Inspirations: My Entry Into Competitive TF2

how I got mixed into all of this in the first place


Every person has a cool story on how they became part of something amazing. Mine really isn’t that cool, but it’s inspiring to me so here goes.

Before we get into it, though, let’s set the scene briefly. I joined Steam and downloaded Team Fortress 2 on June 24th, 2011, one day after it went free-to-play. I started really getting into the game during the Very Scary Halloween Special. I joined the Steam Users’ Forums or SPUF during one of its legendary community events. In late 2012 I rose to become the head admin of the unofficial server for the community after leading a revival effort.

Notably absent from this brief history is the competitive scene. I had considered it several times, but I was not really poised for it. I mean, I personally hosted a server for competitive use, I donated a server to Ready Steady Pan, and I even tried to start a league (an eternal embarrassment and an everlasting dream that remains with me to this day), but as far as playing myself, I hadn’t. I personally favored Highlander at the time (ha), but it was played by default on Monday nights, and even I knew then that nobody played outside of the default dates. 6v6 in UGC was a bit easier to get into, but I wasn’t really good at any of the standard classes. The closest I got was holding a bunch of Gunslinger vs. Highlander events, but those were more community fun events than anything really competitive.

So the story really begins in the middle of April. I was mostly bored as usual, and I happened to notice that an interesting event called Tip of the Hats was running, some sort of charity event held by the competitive scene. Having not much else to do, I decided to tune in and throw in a few of my own bucks and have a watch, and… well, I had a lot of fun. I watched the various types of events like 6v6 lobbies and MGE and surfing, and it looked really cool. Serendipitously, I found out about newbie mixes and decided to try it out for myself. I played medic because my DM skills were as bad as (or maybe even worse than, if that’s possible) they are now. In the mix I played, we got rolled, but everyone was pretty nice and I learned quite a lot. After that, I went back to watching the stream until it signed off for the night.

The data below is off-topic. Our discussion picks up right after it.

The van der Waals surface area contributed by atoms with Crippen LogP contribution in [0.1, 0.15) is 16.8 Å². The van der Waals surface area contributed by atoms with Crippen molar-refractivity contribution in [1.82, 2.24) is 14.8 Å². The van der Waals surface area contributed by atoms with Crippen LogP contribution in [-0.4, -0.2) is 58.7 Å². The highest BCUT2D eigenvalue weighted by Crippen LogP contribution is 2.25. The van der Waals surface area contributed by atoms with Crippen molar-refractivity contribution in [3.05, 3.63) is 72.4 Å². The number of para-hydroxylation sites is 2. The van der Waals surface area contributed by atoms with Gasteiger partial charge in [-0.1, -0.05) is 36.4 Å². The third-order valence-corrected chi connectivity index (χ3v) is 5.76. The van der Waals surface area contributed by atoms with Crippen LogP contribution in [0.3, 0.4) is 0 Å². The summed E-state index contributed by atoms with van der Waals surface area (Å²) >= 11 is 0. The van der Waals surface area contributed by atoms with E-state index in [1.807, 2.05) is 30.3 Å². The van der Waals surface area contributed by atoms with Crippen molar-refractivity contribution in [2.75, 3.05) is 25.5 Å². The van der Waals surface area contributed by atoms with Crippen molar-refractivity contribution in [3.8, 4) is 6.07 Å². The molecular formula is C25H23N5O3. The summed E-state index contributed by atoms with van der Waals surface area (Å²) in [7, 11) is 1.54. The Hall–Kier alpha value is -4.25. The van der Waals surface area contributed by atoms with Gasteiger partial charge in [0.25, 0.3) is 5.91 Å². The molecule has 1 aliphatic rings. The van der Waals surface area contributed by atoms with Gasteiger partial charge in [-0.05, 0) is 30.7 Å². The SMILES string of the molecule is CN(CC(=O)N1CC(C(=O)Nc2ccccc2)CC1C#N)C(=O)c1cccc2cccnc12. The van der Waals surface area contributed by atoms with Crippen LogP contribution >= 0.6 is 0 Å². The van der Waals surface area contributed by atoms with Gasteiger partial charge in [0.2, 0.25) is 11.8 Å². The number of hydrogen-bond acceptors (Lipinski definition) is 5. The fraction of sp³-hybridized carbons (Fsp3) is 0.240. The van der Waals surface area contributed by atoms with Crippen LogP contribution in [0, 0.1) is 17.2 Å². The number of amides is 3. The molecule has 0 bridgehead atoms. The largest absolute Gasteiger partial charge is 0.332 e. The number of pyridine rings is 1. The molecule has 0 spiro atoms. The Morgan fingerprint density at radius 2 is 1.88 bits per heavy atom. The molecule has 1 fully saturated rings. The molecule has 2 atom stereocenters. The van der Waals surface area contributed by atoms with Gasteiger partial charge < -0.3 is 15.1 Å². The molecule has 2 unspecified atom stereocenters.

The next day was mostly the same, relaxing and watching. Over the course of the day (and of course the previous day) I saw a few names that I recognized, but it wasn’t until the PUG tournament that I really got a surprise - elle2play, who was my pocket soldier the night before in newbie mixes, was laying as the medic for one of those teams. I don’t know why that stuck with me so much, but I think it was just the awe of playing with someone famous. Whatever it was, it helped push me over to playing competitive.

On Monday, I signed up for the forums, and on Tuesday I made probably my first real contribution to competitive when I contributed some fixes and minor additions to the recently released MGE 2.0. As far as playing again, I remained relatively low-key, playing newbie mixes until the summer when I subbed in for a UGC Steel team and began a league winless streak that I have yet to break today.

For all of this I have to thank two groups of people. First and foremost is the entire Tip of the Hats team over the past few years. That event in particular is what drove me to become a part of this scene, and I can’t really imagine where I would be if it weren’t for that one magical weekend. They’ve only done better and better over the years, and their dedication continues to inspire me. Hats off to you guys, and keep doing what you’re doing, because it’s amazing.

The second group is the many people who have come together to make newbie mixes happen over the past few years. It truly is a valuable resource in helping people get their feet wet in the community, and nothing else comes anywhere close. I’m not really a success story given my current competitive record, but the many people who have joined the community after being introduced via newbie mixes is enough testament to the success of the program, and certainly some of those students have risen to great heights.

If it weren’t for these two groups, I wouldn’t be here. I can never thank them enough for that.